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I want to create a virtual keyboard in osx. Is it possible? I mean can I make a program that gives same signals than real keyboard. Example of this kind of keyboard would be onscreen keyboard, or keybord viewer (does it have necessary interface btw).

How low should I start? Should I make a device driver e.g. virtual (wireless) keyboard? Or does cocoa etc. have the necessary stuff?

The requirements I have are:
- a list of tuples (time, key_down/key_up, key_code) corresponds to person typing
- virtual keyboard should work side by side with the real one (like touchpad and bluetooh mouse)
- this should work with every program. Hardest examples I can find are: Terminal+vim, remote desktop, games like starcraft

Sample code and links are more than welcome.

edit: The main point is to have programmatic access to keystrokes. There are similar programs but they are with closed source (e.g. http://www.assistiveware.com/keystrokes.php). I want to know what is the best way to make this kind of program.

edit 2: Now I got this party started. Below is a copy-edit-paste-try-something-else code that basically includes all necessary parts to make a virtual keyboard. In this case, every time I press 'a' the virtual keyboard presses 'z'. There is a bug, that there is multiple 'z's added...

#import <ApplicationServices/ApplicationServices.h>

CGEventRef myCGEventCallback(CGEventTapProxy proxy, CGEventType type,  CGEventRef event, void *refcon) {

    UniChar unicodeString[101];
    UniCharCount unicharCount; 
    char chars[2];
    int i,j,charsLen;

    CGEventRef zDown;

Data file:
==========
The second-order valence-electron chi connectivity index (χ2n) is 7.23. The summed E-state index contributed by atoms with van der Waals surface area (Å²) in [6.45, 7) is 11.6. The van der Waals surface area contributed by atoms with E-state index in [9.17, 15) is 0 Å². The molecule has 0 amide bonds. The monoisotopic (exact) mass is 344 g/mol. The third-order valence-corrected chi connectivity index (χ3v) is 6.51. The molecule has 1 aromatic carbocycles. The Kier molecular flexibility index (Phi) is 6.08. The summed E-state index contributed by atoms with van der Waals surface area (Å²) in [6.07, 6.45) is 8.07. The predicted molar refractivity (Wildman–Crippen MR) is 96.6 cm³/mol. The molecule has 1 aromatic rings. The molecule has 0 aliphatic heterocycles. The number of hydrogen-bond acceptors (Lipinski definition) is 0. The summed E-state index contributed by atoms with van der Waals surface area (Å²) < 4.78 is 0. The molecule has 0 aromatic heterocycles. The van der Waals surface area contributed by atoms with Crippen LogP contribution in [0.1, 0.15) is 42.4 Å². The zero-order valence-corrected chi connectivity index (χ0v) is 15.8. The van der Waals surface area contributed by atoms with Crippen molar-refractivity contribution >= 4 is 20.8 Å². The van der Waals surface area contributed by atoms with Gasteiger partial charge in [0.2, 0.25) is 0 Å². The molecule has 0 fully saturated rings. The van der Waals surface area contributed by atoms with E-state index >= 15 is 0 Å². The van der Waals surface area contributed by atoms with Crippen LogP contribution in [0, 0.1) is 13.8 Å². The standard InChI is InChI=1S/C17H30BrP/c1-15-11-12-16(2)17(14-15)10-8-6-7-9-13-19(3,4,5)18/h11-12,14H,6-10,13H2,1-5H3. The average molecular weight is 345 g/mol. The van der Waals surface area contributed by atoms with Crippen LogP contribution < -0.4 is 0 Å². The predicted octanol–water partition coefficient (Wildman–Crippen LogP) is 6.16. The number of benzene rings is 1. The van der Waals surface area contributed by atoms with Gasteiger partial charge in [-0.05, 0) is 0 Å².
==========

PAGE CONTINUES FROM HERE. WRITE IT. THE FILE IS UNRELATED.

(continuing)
CGEventRef zUp;
    zDown = CGEventCreateKeyboardEvent (NULL, (CGKeyCode)6, true);
    zUp = CGEventCreateKeyboardEvent (NULL, (CGKeyCode)6, false);

    //printf("%u %u\n", (uint32_t)type, (uint32_t) event);

    CGEventKeyboardGetUnicodeString(event, 100, &unicharCount, unicodeString);

    for (i=0; i < unicharCount; i++)
    {
        if (unicodeString[i] > 127) {
            chars[0] = (unicodeString[i] >> 8) & (1 << 8) - 1;
            chars[1] = unicodeString[i] & (1 << 8) - 1; 
            charsLen = 2;
        } else {
            charsLen = 1;
            chars[0] = unicodeString[i];
        }
        //for (j = 0; j < charsLen; j++) printf("%c", chars[j]);
    }

    if (chars[0] == 'a')
    {
        CGEventPost(kCGHIDEventTap, zDown);
        CGEventPost(kCGHIDEventTap, zUp);
    }

    return event; 
}

int main (int argc, const char * argv[]) {
    CFMachPortRef eventTap;  
    CFRunLoopSourceRef runLoopSource; 

    eventTap = CGEventTapCreate(kCGSessionEventTap, kCGHeadInsertEventTap, 0, kCGEventMaskForAllEvents, myCGEventCallback, NULL);
    runLoopSource = CFMachPortCreateRunLoopSource(kCFAllocatorDefault, eventTap, 0);
    CFRunLoopAddSource(CFRunLoopGetCurrent(), runLoopSource, kCFRunLoopCommonModes);
    CGEventTapEnable(eventTap, true);
    CFRunLoopRun();

    return 0;
}

br,
Juha

share|improve this question
up vote 0 down vote accepted

You could do this using Quartz Event Taps, which provides a:

...C API for event taps, which are filters used to observe and alter the stream of low-level user input events in Mac OS X

share|improve this answer
    
excellent! This was exactly was I was looking for. – Juha Dec 22 '10 at 20:12

On the Mac, there is the keyboard view. Why can't you use that?

share|improve this answer
    
The point is to give the keystrokes as data (file, network stream, etc), not as mouse movement. – Juha Dec 22 '10 at 18:09

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